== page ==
FIG. 2 shows a path setting example of the matrix switches 10 a and 10 b. Here, the coordinates of node of an input port #n and an output port #m are expressed as (n, m). In the example shown in FIG. 2, mirrors 40-1, 40-2, 40-3, and 40-4 rise up on the coordinates (3, 5), (4, 6), (5, 3), and (6, 4) respectively. In this condition, the input port #3 and the output port #5 are optically connected, the input port #4 and the output port #6 are optically connected, and the input port #6 and the output port #4 are optically connected. Consequently, an optical signal S3 entered the input port #3 is output from the output port #5, an optical signal S4 entered the input port #4 is output from the output port #6, an optical signal S5 entered the input port #5 is output from the output port #3, and an optical signal S6 entered the input port #6 is output from the output port #4.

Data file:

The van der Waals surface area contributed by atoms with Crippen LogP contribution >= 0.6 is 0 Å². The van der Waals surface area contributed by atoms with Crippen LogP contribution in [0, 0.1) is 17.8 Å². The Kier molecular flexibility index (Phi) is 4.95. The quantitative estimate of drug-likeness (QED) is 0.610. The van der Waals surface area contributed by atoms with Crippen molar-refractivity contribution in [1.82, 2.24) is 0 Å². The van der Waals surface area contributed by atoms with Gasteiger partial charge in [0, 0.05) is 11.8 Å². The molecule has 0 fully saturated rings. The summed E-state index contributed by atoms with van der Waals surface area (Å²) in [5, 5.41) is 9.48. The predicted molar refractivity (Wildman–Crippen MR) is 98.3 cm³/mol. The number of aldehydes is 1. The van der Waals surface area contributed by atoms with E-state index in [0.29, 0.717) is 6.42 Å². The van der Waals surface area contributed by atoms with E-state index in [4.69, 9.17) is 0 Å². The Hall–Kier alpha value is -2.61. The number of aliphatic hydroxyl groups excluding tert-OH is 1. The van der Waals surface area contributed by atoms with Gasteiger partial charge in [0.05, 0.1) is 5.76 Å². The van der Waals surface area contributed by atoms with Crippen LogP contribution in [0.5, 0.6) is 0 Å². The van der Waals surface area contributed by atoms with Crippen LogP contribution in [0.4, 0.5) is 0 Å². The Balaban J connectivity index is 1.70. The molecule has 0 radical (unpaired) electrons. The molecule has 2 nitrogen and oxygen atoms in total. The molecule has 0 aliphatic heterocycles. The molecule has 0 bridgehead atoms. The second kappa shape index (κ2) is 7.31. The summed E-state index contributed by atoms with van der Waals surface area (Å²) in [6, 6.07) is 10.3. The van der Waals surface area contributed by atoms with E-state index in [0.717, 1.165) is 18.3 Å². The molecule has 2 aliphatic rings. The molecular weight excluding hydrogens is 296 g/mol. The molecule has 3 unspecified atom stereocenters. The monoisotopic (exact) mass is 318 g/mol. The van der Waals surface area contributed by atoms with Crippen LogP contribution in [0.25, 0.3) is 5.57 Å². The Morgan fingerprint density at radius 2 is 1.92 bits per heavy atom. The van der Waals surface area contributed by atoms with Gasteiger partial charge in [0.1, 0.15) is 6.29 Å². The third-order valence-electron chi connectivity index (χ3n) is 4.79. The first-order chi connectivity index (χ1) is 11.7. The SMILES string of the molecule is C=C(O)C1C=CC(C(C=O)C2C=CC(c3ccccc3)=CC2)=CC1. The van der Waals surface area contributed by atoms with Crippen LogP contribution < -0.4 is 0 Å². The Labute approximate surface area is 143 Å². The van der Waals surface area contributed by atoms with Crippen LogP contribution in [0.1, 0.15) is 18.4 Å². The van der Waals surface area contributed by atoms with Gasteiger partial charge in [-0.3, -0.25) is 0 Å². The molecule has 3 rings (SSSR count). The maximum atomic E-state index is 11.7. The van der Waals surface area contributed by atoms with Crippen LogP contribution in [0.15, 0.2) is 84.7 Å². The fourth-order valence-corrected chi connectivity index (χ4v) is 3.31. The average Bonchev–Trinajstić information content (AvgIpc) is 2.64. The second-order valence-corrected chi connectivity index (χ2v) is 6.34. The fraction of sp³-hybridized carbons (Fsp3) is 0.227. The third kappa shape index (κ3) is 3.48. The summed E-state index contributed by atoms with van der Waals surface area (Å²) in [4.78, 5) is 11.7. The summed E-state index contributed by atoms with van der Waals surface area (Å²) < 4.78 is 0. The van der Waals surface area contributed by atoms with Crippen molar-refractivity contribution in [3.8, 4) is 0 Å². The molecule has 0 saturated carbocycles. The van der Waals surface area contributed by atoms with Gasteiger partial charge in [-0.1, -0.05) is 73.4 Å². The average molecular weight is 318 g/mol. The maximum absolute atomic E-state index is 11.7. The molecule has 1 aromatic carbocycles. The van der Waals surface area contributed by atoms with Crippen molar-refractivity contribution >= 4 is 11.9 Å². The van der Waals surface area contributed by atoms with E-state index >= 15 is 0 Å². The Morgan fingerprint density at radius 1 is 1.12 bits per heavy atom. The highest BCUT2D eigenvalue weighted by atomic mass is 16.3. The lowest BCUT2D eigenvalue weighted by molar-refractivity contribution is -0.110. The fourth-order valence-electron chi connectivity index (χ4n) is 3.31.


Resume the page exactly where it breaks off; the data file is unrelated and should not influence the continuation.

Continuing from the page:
In such a condition that the matrix switch 10 a is used for network switching and the matrix switch 10 b is on protection, the operation of this embodiment is explained below. In this condition, the controller 32 sets the optical shutter 30 a in the light transmission state and the optical shutter 30 b in the light blocking state as well as controls the protection matrix switch 10 b so as to exclusively connect all the optical inputs from the input ports #1 through #8 to the output port #1 and maintain the condition. This connecting condition of the matrix switch 10 b is expressed as a “protection state”. FIG. 3 shows a path setting example of the matrix switch 10 b in the protection state. Specifically, the controller 32 rises up mirrors of the coordinates (n, 1) (Here, n=1 through 8) of the matrix switch 10 b so that all the input ports #1 through #8 connect to the output port #1. In this condition, optical inputs of the input ports #2 through #8 do not arrive at the output port #1 interfered by the mirror corresponding to the inner input ports, and only the optical input of the input port #1 can output from the output port #1. However, since the optical shutter 30 b is in the light blocking state, the optical input S1 of the input port #1 cannot arrive at the combiner 26.